Monday, November 03, 2008

Paul, Jewish Tradition, Shema

Thanks to Mark Nanos for calling my attention to his recently posted "Paul and the Jewish Tradition", arguing for a very Jewish apostle steeped in the ideology of the Shema. It's vintage Nanos, portraying a different Paul from the one seen on this blog -- a faithful Jewish reformer alongside the other apostles, whose only rub with wider Judaism was the apocalyptic timetable which allowed for the early admission of uncircumcised Gentiles. (My big difference with Nanos comes at the point of 49 CE, where I see the other apostles beginning to insist otherwise, pushing Paul in more sectarian direction.) Mark presented the paper at Villanova, and it will eventually be revised and published in a Festschrift for Murphy-O'Connor and Fitzmyer. From the paper:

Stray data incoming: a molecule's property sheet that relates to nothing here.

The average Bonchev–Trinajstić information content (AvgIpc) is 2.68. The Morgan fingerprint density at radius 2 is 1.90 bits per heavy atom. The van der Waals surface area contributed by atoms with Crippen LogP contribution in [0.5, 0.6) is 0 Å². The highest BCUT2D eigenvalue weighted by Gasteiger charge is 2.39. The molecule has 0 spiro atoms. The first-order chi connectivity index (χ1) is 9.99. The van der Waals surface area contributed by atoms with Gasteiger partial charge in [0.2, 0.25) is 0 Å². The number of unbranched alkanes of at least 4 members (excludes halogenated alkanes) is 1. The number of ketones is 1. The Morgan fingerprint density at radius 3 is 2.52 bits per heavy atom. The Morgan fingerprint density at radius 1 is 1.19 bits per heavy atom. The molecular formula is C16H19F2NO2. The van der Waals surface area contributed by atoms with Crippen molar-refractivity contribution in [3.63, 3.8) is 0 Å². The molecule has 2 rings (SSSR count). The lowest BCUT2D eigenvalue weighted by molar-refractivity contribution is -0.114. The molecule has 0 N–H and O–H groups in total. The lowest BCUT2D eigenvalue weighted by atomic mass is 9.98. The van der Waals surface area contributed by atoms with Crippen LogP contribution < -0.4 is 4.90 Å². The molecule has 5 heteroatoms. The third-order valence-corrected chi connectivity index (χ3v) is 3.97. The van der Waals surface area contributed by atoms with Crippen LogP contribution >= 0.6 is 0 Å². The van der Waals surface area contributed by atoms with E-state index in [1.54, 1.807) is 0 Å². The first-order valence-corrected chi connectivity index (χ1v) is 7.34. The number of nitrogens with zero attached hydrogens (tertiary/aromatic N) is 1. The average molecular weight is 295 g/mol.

"I submit that the Shema of Israel is the central conviction of Paul's theology. He often refers to God's oneness in critical points in arguments. It functions theologically and polemically. But he does not really explain the Shema as much as appeal to it, suggesting that for Paul the concept of God's oneness functions at the ideological level. Its explanatory power is assumed to be self-evident... That would not work for those unfamiliar with its propositional bases, or importance in Jewish communal life and liturgy... While most interpreters of Paul and most discussions of a topic like 'Paul and the Jewish tradition' would be concerned to show how Paul emerged from the Judaism of his time, they would do so from a conceptual framework in which Paul is no longer a representative of Judaism, but of a new religion, Christianity. Instead I suggest that Paul practiced Judaism, and his groups represented a Jewish coalition upholding that the end of the age had dawned... He was a reformer, involved in the restoration of Israel, and the gathering of the nations initiated thereby." (pp 4-5)


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